Canada’s John Herdman is getting a sense of what his counterparts with men’s national teams go through on a regular basis.
As his senior women’s national team prepares for what he rightly describes as being a “pinnacle event” on Sunday at BMO Field, he’s dealing with the pluses and minuses of working with players coming off the demands of a club team schedule, and waiting for FIFA clearance that will allow U.S.-born starlet Rachel Quon to play for Canada.
Quon’s clearance won’t come in time for Sunday’s soldout match against the United States. But she’s worth waiting for. She’s a 22-year-old, left-sided fullback capable of attacking, on a team that has several key players pushing 30 ahead of being the host side in the women’s 2015 World Cup.
But Herdman, whose team won the bronze medal at the 2012 London Olympics with a 1-0 win over France, is now running the program against the backdrop of the new National Women’s Soccer League, a professional circuit that has given early signs of establishing a foot-hold in North America.
Sunday’s match is against the team that beat Canada 4-3 in extra time at Old Trafford during the Olympics. It was a disputed game that cost Canada a shot at a gold medal and in which captain Christine Sinclair scored three goals and received a four-match, post-Olympics ban for allegedly abusing Norwegian referee Christina Pedersen, after the referee called Canadian keeper Erin McLeod in the 80th minute for holding the ball longer than six seconds. A handball on Canada’s Marie-Eve Nault on the resulting free kick led to a tying goal by the United States on Abby Wambach’s penalty. It was fitting that Wambach scored, since the Canadians believe her counting off second by second bullied Pedersen, who was over her head from the start of the match, into a seldom-made decision against McLeod.
“The exciting thing is the players look sharp,” said Herdman, whose team has been working out at Toronto FC’s training facility in Downsview in preparation for Sunday. “But like with any league: some teams are on top, some are on the bottom, some players are getting regular time, others are not. Some are thriving, some aren’t ... I imagine it’s the stuff every national men’s coach has to worry about, though. On balance, it’s a plus.”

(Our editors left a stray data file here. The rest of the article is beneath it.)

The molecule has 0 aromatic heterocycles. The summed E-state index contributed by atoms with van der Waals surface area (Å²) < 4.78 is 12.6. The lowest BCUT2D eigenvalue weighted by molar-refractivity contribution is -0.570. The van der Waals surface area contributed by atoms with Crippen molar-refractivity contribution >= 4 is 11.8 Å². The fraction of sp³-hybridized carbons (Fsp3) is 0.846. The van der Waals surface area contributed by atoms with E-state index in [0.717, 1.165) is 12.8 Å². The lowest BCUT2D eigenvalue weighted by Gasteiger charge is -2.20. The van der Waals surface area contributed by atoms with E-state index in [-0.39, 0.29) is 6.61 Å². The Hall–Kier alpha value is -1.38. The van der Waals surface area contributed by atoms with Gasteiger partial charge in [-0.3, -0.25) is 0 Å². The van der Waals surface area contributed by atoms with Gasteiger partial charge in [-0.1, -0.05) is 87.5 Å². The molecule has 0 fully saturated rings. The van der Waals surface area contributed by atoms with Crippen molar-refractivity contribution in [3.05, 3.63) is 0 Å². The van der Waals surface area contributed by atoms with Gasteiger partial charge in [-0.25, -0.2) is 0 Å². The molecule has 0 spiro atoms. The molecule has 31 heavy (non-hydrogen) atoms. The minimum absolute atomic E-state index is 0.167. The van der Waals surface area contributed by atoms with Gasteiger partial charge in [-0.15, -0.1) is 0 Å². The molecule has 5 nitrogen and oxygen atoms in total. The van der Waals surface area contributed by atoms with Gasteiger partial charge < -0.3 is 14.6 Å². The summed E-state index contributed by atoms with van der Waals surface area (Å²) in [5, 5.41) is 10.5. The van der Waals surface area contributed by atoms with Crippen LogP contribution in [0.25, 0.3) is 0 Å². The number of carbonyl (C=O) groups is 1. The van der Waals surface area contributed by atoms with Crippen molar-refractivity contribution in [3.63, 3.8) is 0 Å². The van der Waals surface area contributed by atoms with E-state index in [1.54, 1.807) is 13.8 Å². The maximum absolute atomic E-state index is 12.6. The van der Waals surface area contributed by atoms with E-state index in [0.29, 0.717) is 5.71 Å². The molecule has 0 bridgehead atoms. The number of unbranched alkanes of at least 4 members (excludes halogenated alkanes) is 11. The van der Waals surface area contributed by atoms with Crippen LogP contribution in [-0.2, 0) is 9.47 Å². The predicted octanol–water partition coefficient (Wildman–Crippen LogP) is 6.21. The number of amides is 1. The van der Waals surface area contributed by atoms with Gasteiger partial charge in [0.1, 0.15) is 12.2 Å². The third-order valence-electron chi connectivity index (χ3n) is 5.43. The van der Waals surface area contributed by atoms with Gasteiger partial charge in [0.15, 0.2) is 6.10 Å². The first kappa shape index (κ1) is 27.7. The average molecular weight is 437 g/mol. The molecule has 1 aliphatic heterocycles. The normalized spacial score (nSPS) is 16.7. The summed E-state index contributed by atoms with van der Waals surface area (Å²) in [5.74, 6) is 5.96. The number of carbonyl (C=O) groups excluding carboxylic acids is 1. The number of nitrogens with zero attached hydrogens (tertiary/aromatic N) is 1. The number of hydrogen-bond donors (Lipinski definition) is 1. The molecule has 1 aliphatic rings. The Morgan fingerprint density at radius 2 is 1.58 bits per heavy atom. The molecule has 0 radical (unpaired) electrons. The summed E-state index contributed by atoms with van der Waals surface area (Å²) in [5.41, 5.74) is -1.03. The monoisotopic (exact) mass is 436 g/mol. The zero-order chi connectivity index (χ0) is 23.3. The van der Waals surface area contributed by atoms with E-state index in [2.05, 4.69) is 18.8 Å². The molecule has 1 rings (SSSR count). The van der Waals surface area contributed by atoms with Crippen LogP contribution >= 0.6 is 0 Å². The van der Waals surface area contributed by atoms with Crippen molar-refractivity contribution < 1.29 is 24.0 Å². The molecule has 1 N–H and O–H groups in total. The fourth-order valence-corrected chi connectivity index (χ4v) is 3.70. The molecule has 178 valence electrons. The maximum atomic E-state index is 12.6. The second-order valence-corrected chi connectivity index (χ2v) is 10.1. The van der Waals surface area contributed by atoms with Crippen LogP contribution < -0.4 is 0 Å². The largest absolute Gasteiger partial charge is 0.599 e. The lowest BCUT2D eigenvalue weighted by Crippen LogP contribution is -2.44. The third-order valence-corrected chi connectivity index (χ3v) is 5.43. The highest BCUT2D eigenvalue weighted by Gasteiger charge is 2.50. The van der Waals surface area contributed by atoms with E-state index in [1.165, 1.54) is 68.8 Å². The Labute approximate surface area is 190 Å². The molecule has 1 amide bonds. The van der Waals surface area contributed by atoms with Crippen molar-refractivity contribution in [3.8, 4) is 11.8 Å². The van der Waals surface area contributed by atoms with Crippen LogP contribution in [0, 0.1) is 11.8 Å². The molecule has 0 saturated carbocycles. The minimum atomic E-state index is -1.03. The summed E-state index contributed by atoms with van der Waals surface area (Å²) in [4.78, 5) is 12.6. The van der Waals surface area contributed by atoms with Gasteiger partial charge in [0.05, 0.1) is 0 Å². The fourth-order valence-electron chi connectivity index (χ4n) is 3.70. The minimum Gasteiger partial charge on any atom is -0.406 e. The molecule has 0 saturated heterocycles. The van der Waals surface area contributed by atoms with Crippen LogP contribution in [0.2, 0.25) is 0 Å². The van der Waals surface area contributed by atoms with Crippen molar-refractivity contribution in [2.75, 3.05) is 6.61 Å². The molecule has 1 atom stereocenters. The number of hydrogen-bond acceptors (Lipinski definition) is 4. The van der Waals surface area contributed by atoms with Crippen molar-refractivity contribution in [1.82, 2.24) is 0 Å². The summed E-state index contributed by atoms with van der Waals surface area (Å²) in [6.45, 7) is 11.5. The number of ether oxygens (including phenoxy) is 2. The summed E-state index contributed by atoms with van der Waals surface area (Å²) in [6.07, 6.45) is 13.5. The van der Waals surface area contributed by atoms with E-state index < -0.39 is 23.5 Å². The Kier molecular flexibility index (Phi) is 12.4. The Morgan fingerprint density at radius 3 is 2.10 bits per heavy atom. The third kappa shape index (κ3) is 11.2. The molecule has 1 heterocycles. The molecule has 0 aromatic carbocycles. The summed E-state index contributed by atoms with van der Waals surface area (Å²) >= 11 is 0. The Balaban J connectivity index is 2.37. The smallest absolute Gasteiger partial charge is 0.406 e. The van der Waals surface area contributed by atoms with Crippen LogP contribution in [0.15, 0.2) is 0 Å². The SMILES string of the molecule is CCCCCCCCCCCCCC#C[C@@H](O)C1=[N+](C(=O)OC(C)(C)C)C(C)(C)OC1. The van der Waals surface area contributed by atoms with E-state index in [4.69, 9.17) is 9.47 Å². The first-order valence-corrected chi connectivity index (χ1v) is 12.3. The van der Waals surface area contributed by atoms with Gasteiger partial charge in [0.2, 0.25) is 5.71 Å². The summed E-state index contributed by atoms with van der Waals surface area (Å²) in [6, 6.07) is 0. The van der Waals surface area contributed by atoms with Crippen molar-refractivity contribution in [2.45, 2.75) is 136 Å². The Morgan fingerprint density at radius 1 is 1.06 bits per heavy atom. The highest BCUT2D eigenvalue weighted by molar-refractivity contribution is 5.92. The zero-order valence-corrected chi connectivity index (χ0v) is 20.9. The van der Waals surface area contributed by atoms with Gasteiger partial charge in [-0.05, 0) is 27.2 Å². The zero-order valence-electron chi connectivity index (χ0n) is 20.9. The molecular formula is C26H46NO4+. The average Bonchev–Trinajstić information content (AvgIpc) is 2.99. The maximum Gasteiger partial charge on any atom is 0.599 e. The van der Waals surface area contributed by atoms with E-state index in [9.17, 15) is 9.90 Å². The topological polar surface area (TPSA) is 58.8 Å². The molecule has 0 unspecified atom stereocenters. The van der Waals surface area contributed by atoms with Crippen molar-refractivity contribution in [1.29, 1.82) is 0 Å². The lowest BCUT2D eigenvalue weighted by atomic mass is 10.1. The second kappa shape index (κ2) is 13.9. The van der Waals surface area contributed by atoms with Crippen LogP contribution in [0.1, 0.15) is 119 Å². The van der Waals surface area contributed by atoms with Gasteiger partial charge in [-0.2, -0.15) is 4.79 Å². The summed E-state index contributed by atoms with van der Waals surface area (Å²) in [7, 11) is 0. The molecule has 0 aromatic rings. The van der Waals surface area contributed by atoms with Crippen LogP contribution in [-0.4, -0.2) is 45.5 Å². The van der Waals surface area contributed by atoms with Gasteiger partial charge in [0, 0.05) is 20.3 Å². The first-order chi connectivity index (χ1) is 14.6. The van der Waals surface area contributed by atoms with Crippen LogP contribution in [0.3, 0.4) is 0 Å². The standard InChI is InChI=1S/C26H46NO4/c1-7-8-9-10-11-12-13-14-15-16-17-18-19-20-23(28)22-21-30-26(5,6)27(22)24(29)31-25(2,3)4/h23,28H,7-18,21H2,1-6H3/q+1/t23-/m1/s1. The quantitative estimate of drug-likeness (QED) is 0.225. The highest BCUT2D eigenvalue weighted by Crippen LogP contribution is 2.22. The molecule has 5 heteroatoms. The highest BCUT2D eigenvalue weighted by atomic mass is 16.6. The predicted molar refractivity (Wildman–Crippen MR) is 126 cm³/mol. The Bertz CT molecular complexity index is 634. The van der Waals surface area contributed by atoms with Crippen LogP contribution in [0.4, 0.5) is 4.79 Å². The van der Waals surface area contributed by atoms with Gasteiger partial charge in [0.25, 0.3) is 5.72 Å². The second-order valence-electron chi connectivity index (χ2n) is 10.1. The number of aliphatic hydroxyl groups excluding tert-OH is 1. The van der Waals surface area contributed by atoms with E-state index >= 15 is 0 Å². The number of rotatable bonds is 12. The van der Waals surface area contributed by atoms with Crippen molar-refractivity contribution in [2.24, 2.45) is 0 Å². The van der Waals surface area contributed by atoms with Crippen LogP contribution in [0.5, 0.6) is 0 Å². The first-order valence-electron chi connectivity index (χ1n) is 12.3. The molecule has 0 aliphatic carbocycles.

So, too, will be the eventual inclusion of Quon, a native of Los Angeles who has played for the U.S. under-20 and under-23 team and whose father was born in Rosetown, Sask.
Quon attended Stanford and as a senior in 2012 was a finalist for the MAC Hermann Trophy, given annually to the best men’s and women’s college soccer player in the United States. She impressed Herdman with her ability to hold a regular place in the Chicago Red Stars lineup, despite the fact she’s a rookie.
He was more impressed when Quon’s Red Stars teammates, Erin McLeod and Carmelina Moscato, told him she had Canadian roots.
“I told her she was Canadian from the get-go,” McLeod said, chuckling.
Canada’s men’s program has punched below its weight for 30 years, however, while the women became an entire country’s big sisters and daughters during the Olympics. More girls play soccer in Canada than any other sport, but the development system has been askew for so many years – Herdman says there was a disproportionate amount of money spent on the national team compared to the development system – that there is a dearth of talent in the 18-27 age group.
“We need to bridge the gap,” Herdman said. “We’ll recruit from anywhere we can.”
This is all fair under FIFA’s rules. Indeed, throughout history even powerhouse sides have utilized family ties or residency of players born elsewhere to buttress what might be considered the home-grown portion of their rosters.
This has worked heavily against Canada on the men’s side – Bosnia-Herzegovina and Stoke City keeper Asmir Begovic played for Canada’s under-20 side; Jonathan de Guzman of Swansea City and the Netherlands grew up in Toronto; Junior Hoilett of Brampton hasn’t decided among Jamaica, England or Canada despite years of courtship and cajoling; and Calgary’s Owen Hargreaves most famously stiffed the Canadian men’s team for England. A little turnabout is nice, no?
Quon, who was advised by her college coaches to pursue the Canadian option, watched the Olympics on TV and had an inkling of how big a deal the Canadian women had become.
“But then I saw a bunch of young boys out at the TFC facility one day and they were all after Christine Sinclair’s autograph,” Quon said. “That showed me how important this team has become to this country. You want to be part of something like that.”
Welcome to Canada, Rachel. And if you know anybody else similarly-minded with similar citizenship papers? Bring them along next time.